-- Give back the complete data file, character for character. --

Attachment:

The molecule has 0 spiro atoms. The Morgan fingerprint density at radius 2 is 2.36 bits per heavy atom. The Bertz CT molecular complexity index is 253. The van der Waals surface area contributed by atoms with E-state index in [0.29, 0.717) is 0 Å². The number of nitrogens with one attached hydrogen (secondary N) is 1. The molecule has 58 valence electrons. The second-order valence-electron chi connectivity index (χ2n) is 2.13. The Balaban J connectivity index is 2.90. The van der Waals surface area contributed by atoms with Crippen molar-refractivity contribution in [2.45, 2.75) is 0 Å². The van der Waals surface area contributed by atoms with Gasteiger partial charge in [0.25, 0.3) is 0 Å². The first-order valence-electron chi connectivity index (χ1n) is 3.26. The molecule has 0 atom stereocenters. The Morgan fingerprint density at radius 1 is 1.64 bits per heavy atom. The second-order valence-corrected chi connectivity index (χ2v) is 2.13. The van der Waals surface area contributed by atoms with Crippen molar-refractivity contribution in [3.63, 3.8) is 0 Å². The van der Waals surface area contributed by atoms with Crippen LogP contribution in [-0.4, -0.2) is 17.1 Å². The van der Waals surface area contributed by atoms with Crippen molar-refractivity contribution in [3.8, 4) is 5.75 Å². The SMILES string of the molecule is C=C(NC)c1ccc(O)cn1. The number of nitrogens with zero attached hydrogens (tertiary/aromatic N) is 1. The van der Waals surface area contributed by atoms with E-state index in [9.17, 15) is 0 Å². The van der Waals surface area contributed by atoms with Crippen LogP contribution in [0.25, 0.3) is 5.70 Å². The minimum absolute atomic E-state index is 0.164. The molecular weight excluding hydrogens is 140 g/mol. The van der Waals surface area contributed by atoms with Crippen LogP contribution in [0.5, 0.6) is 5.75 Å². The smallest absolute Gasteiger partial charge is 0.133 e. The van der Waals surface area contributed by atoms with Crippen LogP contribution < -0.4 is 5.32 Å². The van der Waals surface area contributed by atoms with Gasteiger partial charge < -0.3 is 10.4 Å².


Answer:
The molecule has 0 spiro atoms. The Morgan fingerprint density at radius 2 is 2.36 bits per heavy atom. The Bertz CT molecular complexity index is 253. The van der Waals surface area contributed by atoms with E-state index in [0.29, 0.717) is 0 Å². The number of nitrogens with one attached hydrogen (secondary N) is 1. The molecule has 58 valence electrons. The second-order valence-electron chi connectivity index (χ2n) is 2.13. The Balaban J connectivity index is 2.90. The van der Waals surface area contributed by atoms with Crippen molar-refractivity contribution in [2.45, 2.75) is 0 Å². The van der Waals surface area contributed by atoms with Gasteiger partial charge in [0.25, 0.3) is 0 Å². The first-order valence-electron chi connectivity index (χ1n) is 3.26. The molecule has 0 atom stereocenters. The Morgan fingerprint density at radius 1 is 1.64 bits per heavy atom. The second-order valence-corrected chi connectivity index (χ2v) is 2.13. The van der Waals surface area contributed by atoms with Crippen molar-refractivity contribution in [3.63, 3.8) is 0 Å². The van der Waals surface area contributed by atoms with Crippen LogP contribution in [-0.4, -0.2) is 17.1 Å². The van der Waals surface area contributed by atoms with Crippen molar-refractivity contribution in [3.8, 4) is 5.75 Å². The SMILES string of the molecule is C=C(NC)c1ccc(O)cn1. The number of nitrogens with zero attached hydrogens (tertiary/aromatic N) is 1. The van der Waals surface area contributed by atoms with E-state index in [9.17, 15) is 0 Å². The van der Waals surface area contributed by atoms with Crippen LogP contribution in [0.25, 0.3) is 5.70 Å². The minimum absolute atomic E-state index is 0.164. The molecular weight excluding hydrogens is 140 g/mol. The van der Waals surface area contributed by atoms with Crippen LogP contribution in [0.5, 0.6) is 5.75 Å². The smallest absolute Gasteiger partial charge is 0.133 e. The van der Waals surface area contributed by atoms with Crippen LogP contribution < -0.4 is 5.32 Å². The van der Waals surface area contributed by atoms with Gasteiger partial charge < -0.3 is 10.4 Å².